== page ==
ANNAPOLIS – Tuition at Maryland’s public universities may rise by an average of 10 percent next school year, after the hikes won approval Thursday from the finance committee of University System of Maryland Board of Regents.
Regents are trying to make tuition accessible and affordable for citizens of Maryland, said David Nevins, regent finance chair.
“The goal is to figure out a way to fund our institutions at a level that provides considerable excellence and quality and still allow Maryland families to afford to send their kids to public institutions of higher education in Maryland,” Nevins said later. “I hope we’ve moved towards achieving that today.”
The tuition increase would range from 2 percent at the University of Maryland University College to 11 percent at the University of Maryland, College Park.
The final vote on the recommendations will be Oct. 17.
Although the recommendation was passed, there was some opposition among the regents.
Student Regent Philip Shockley voted against the recommendation, saying it’s a dangerous precedent to approve another double-digit tuition hike on top of last year’s 20 percent increase. Many students are hurt by tuition increases because they are paying for college themselves, he said.
“Students are seriously concerned,” said Shockley, who attends the University of Maryland, Baltimore County. “I think people still think that parents pay for tuition . . . but there are a lot that don’t. The middle ground’s not there.”
Regents raised tuition as much as 21 percent for the 2003-2004 school year over the previous fall’s advertised rates, after funding cuts of $120 million, according to published reports.
At the system’s flagship College Park campus, that increase took in-state tuition to $6,759, up from the $5,670 quoted the previous fall.
Regent Richard Hug defended his tuition ideas at the meeting. The Washington Post reported Oct. 4, that Hug wanted to double tuition at public colleges and universities.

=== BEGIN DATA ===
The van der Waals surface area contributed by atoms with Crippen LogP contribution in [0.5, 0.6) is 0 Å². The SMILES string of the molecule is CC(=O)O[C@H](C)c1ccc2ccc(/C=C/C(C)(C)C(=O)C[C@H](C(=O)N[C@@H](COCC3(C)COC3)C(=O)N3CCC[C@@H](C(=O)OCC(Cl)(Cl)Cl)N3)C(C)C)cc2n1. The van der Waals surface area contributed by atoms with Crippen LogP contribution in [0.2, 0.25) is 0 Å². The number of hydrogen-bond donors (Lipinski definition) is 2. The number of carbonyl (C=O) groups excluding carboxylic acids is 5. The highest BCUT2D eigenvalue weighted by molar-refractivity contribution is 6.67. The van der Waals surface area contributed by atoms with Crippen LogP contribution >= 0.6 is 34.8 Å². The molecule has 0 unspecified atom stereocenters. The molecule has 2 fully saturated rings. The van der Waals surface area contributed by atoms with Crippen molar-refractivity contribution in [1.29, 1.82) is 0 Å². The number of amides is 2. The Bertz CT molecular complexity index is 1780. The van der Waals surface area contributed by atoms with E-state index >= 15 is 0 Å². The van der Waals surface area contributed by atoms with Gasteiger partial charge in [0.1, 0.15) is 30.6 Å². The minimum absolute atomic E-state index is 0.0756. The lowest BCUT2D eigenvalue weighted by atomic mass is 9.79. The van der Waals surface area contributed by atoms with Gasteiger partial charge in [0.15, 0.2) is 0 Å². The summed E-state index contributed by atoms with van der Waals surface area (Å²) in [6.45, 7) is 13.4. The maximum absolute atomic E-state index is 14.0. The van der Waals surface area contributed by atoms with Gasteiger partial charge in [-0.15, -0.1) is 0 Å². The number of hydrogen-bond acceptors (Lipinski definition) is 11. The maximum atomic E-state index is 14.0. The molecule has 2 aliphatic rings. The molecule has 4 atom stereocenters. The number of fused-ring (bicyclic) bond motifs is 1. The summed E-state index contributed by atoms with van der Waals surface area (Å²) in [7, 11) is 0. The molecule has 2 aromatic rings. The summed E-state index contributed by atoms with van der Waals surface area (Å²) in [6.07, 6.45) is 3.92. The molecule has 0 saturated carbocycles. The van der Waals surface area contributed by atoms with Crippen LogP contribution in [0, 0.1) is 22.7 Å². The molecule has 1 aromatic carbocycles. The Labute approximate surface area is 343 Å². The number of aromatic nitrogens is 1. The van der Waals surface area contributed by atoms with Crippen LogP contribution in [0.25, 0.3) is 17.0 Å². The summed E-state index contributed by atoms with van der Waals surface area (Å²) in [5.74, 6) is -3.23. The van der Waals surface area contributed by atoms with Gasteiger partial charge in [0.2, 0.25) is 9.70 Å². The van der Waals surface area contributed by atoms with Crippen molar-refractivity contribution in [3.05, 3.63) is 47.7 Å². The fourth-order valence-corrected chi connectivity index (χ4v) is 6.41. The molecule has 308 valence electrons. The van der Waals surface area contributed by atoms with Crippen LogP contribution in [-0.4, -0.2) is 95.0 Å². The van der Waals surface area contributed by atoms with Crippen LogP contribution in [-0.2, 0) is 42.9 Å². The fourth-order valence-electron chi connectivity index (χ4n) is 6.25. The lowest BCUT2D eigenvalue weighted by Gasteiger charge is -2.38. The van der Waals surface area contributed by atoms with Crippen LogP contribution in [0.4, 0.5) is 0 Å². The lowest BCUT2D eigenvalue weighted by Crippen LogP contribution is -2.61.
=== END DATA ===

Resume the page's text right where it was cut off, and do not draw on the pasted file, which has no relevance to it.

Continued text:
Hug said his idea is to triple financial aid over the next six years to help out middle-income students, including teachers and firefighters who are frozen out because they make too much money.
“With the state’s constrained financial resources, I think it’s highly improbable that we’ll get additional state support for financial aid,” Hug said. “If we can it’s wonderful. But if we can’t, then we have to look at other sources, and one of the sources is tuition.”
Doubling tuition would accomplish his goal, Hug said, raising the average tuition $4,400 across the system to about $9,000.
“It’s an idea and I want to open a debate, because it’s one of the most important, challenging things facing the university. Not only here in Maryland but across the nation,” Hug said. “We, as regents, have a responsibility to debate it, examine it, discuss it and come up with an action plan.”
But some regents didn’t support Hug’s plan.
“Doubling (tuition) is the wrong way to go,” Regent Jim Rosapepe said. “This will make it harder for the average student to go to school.”
Rosapepe proposed that the board advise the governor and the Maryland General Assembly what to do about raising tuition in the state.
“The governor and the Legislature simply have to make an investment in the future of our state, an investment in higher education,” Rosapepe said in a later interview. “That’s what we have to do, it’s totally affordable. The idea that we can’t afford it is ridiculous.”
The American Federation of State, County and Municipal Employees, representing students and staff at the meeting, said the board has made some bad choices in responding to increases.
“There are alternatives,” said Joe Lawrence, AFSCME spokesman. “We need to find money to help tuition . . . and people’s jobs.”
The finance committee also approved setting the system budget at $3.2 billion for the 2005 fiscal year and asking for $60 million from the governor.